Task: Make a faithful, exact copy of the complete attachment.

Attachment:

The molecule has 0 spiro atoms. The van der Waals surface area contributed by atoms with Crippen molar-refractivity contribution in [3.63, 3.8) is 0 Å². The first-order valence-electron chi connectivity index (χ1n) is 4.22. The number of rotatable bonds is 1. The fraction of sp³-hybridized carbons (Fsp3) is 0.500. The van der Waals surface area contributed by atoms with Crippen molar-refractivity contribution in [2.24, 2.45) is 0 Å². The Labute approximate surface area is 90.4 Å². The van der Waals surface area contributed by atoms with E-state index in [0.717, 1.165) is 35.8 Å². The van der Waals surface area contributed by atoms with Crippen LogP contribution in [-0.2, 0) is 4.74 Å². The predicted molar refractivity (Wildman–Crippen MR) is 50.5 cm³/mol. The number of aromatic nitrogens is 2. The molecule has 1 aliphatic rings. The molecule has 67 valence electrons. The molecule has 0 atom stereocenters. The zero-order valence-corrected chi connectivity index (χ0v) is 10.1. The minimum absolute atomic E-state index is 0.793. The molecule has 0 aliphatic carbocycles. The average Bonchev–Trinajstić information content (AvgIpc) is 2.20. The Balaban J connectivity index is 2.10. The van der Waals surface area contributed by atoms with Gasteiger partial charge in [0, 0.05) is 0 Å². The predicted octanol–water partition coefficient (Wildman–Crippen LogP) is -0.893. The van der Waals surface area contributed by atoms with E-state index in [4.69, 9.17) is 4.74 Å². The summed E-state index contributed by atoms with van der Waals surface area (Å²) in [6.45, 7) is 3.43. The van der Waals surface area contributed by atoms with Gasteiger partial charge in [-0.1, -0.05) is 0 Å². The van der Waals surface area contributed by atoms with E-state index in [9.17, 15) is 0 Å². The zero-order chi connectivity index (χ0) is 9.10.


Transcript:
The molecule has 0 spiro atoms. The van der Waals surface area contributed by atoms with Crippen molar-refractivity contribution in [3.63, 3.8) is 0 Å². The first-order valence-electron chi connectivity index (χ1n) is 4.22. The number of rotatable bonds is 1. The fraction of sp³-hybridized carbons (Fsp3) is 0.500. The van der Waals surface area contributed by atoms with Crippen molar-refractivity contribution in [2.24, 2.45) is 0 Å². The Labute approximate surface area is 90.4 Å². The van der Waals surface area contributed by atoms with E-state index in [0.717, 1.165) is 35.8 Å². The van der Waals surface area contributed by atoms with Crippen LogP contribution in [-0.2, 0) is 4.74 Å². The predicted molar refractivity (Wildman–Crippen MR) is 50.5 cm³/mol. The number of aromatic nitrogens is 2. The molecule has 1 aliphatic rings. The molecule has 67 valence electrons. The molecule has 0 atom stereocenters. The zero-order valence-corrected chi connectivity index (χ0v) is 10.1. The minimum absolute atomic E-state index is 0.793. The molecule has 0 aliphatic carbocycles. The average Bonchev–Trinajstić information content (AvgIpc) is 2.20. The Balaban J connectivity index is 2.10. The van der Waals surface area contributed by atoms with Gasteiger partial charge in [0, 0.05) is 0 Å². The predicted octanol–water partition coefficient (Wildman–Crippen LogP) is -0.893. The van der Waals surface area contributed by atoms with E-state index in [4.69, 9.17) is 4.74 Å². The summed E-state index contributed by atoms with van der Waals surface area (Å²) in [6.45, 7) is 3.43. The van der Waals surface area contributed by atoms with Gasteiger partial charge in [-0.1, -0.05) is 0 Å². The van der Waals surface area contributed by atoms with E-state index in [9.17, 15) is 0 Å². The zero-order chi connectivity index (χ0) is 9.10.